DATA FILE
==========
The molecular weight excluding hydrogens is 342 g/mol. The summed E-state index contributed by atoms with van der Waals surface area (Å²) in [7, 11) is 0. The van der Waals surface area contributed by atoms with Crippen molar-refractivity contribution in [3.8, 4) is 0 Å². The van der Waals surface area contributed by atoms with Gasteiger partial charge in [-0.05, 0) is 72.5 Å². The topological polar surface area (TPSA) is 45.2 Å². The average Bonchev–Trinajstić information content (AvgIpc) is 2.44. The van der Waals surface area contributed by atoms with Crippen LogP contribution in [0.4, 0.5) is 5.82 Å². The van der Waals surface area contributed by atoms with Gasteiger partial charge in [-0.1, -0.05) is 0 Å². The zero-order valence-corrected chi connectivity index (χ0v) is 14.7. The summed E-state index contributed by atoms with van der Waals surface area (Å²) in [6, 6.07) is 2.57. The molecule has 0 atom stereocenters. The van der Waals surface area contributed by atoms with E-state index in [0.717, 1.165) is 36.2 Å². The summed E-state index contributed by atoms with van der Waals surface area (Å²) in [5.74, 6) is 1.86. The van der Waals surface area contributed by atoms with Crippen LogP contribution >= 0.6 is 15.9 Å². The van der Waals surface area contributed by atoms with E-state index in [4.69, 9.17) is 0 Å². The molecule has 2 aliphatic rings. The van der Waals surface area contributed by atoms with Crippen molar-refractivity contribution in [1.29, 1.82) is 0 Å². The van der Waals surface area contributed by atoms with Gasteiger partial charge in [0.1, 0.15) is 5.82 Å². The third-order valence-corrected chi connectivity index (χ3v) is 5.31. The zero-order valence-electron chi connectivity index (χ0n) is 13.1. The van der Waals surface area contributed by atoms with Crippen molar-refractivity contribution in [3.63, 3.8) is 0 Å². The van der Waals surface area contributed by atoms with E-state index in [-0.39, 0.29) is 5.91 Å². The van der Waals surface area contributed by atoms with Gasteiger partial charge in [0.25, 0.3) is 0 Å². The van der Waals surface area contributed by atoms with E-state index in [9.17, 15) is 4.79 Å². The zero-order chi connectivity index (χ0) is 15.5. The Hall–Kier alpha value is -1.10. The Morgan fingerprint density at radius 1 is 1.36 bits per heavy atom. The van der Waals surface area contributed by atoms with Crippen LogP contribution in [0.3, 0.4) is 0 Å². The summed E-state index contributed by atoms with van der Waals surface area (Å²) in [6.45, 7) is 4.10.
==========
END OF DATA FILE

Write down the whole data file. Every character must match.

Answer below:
The molecular weight excluding hydrogens is 342 g/mol. The summed E-state index contributed by atoms with van der Waals surface area (Å²) in [7, 11) is 0. The van der Waals surface area contributed by atoms with Crippen molar-refractivity contribution in [3.8, 4) is 0 Å². The van der Waals surface area contributed by atoms with Gasteiger partial charge in [-0.05, 0) is 72.5 Å². The topological polar surface area (TPSA) is 45.2 Å². The average Bonchev–Trinajstić information content (AvgIpc) is 2.44. The van der Waals surface area contributed by atoms with Crippen LogP contribution in [0.4, 0.5) is 5.82 Å². The van der Waals surface area contributed by atoms with Gasteiger partial charge in [-0.1, -0.05) is 0 Å². The zero-order valence-corrected chi connectivity index (χ0v) is 14.7. The summed E-state index contributed by atoms with van der Waals surface area (Å²) in [6, 6.07) is 2.57. The molecule has 0 atom stereocenters. The van der Waals surface area contributed by atoms with E-state index in [0.717, 1.165) is 36.2 Å². The summed E-state index contributed by atoms with van der Waals surface area (Å²) in [5.74, 6) is 1.86. The van der Waals surface area contributed by atoms with Crippen LogP contribution >= 0.6 is 15.9 Å². The van der Waals surface area contributed by atoms with E-state index in [4.69, 9.17) is 0 Å². The molecule has 2 aliphatic rings. The van der Waals surface area contributed by atoms with Crippen molar-refractivity contribution in [1.29, 1.82) is 0 Å². The van der Waals surface area contributed by atoms with Gasteiger partial charge in [0.1, 0.15) is 5.82 Å². The third-order valence-corrected chi connectivity index (χ3v) is 5.31. The zero-order valence-electron chi connectivity index (χ0n) is 13.1. The van der Waals surface area contributed by atoms with Crippen molar-refractivity contribution in [3.63, 3.8) is 0 Å². The van der Waals surface area contributed by atoms with E-state index in [-0.39, 0.29) is 5.91 Å². The van der Waals surface area contributed by atoms with Gasteiger partial charge in [0.25, 0.3) is 0 Å². The van der Waals surface area contributed by atoms with E-state index in [9.17, 15) is 4.79 Å². The zero-order chi connectivity index (χ0) is 15.5. The Hall–Kier alpha value is -1.10. The Morgan fingerprint density at radius 1 is 1.36 bits per heavy atom. The van der Waals surface area contributed by atoms with Crippen LogP contribution in [0.3, 0.4) is 0 Å². The summed E-state index contributed by atoms with van der Waals surface area (Å²) in [6.45, 7) is 4.10.